If you’ve been on an Amtrak train lately with crappy snacks, non-working power outlets, and faulty wifi, you might not agree with the claim that “American passenger rail is in the midst of a renaissance.” But that’s the word from the folks at the Brookings Institution, which has released a new report detailing how Amtrak is “well-positioned for the future” after seeing massive growth over the last 15 years. Growth in ridership, that is, not in service.

“Ridership grew by 55 percent since 1997 and is now at record levels, with over 31 million travelers annually,” according to Brookings. “That’s faster than other travel modes like aviation and far outpaces the growth in population and economic output during that time.” The study also found that 100 of the country’s biggest metro areas are responsible for almost 90 percent of Amtrak’s ridership, with 10 of those making up almost two-thirds of it.

Brookings has a sweet interactive map with data about Amtrak routes nationwide, with a focus on some of those most train-crazy big cities, and a look at which are the cheapest and most expensive rides in terms of operating costs. Here’s a static version:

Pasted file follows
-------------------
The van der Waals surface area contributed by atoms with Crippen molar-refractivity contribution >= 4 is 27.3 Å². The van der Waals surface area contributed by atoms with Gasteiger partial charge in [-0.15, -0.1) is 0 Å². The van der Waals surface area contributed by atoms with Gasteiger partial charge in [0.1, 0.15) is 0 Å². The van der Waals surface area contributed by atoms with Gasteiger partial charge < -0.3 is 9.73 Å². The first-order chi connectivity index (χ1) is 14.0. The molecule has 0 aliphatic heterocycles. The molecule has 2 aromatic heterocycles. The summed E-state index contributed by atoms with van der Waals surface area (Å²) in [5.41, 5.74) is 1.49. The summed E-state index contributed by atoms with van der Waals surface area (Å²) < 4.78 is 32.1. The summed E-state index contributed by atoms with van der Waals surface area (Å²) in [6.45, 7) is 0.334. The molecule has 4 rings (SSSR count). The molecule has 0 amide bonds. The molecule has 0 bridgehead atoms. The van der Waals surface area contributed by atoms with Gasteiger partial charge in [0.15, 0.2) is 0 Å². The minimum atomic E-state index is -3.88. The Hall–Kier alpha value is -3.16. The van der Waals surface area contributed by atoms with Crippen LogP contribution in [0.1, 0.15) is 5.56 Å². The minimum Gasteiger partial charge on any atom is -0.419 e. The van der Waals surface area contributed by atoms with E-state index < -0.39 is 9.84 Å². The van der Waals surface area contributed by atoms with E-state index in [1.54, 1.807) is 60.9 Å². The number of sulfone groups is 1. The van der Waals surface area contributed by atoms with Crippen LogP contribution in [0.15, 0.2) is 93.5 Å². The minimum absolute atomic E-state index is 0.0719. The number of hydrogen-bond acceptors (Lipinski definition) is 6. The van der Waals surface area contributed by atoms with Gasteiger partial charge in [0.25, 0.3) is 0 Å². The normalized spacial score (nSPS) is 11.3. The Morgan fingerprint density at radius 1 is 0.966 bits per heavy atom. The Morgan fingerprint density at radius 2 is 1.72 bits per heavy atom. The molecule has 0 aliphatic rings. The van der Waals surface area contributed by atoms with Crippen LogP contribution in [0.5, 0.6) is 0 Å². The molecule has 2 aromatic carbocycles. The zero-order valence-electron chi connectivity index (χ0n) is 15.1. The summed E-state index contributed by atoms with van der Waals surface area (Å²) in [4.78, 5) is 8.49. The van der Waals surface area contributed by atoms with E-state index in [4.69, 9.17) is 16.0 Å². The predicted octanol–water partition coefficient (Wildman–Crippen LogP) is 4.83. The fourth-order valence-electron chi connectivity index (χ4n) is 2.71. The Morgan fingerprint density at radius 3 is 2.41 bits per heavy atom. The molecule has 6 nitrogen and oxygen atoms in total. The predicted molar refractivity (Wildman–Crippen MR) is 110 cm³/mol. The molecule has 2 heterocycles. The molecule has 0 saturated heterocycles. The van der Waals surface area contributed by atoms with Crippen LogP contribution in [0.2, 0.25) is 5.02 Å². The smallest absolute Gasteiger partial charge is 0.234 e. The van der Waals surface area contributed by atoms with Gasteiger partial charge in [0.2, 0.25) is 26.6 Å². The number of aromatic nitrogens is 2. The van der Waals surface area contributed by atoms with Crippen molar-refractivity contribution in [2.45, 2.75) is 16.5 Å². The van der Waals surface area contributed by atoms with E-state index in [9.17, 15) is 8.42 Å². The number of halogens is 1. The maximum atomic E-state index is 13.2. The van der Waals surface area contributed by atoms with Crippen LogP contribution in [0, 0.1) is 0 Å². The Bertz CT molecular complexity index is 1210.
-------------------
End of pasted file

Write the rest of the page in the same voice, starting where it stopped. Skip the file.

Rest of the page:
Brookings Institution

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Compare, though, Brookings’ map to this map showing how much the U.S. passenger rail network has shrunk since 1962, and that “renaissance” looks a little less golden.

Brookings’ takeaway is that passenger rail has grown in accordance with municipal and state partnerships:

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States now share the operating costs for short-distance rail corridors that stretch 750 miles or less from end to end. Today, these routes are Amtrak’s high-performers, carrying around 85 percent of travelers.

Importantly, once they have “skin in the game,” states are motivated to target investments more precisely and develop plans more comprehensively, better tailoring maintenance needs and capital improvements to local demands. Some states have already adopted such strategies and offer innovative and replicable models. …

Building on this new federal-state alignment will require additional action. As the federal sequestration battle clearly illustrates, Washington isn’t putting any new money into Amtrak anytime soon. But partly because of the existing partnerships with 15 states, Amtrak has said it can weather the cuts easily enough.

So let’s extend that requirement for state support to routes longer than 750 miles. After all, our research shows that the long-distance routes carried only 15 percent of the travelers in 2012 but, combined, constitute 43 percent of Amtrak’s route-associated operating costs. This is not just a matter of offloading responsibility from the federal government to states. As seen in the short-distance routes that already enjoy state support, such a partnership results in a better sharing of risks and rewards.

Brookings says the goal is to “strengthen passenger rail in the United States by strengthening the federal-state partnership.” The U.S. would still have a long way to go before it became as train-crazy as many European countries, but this might be a start.

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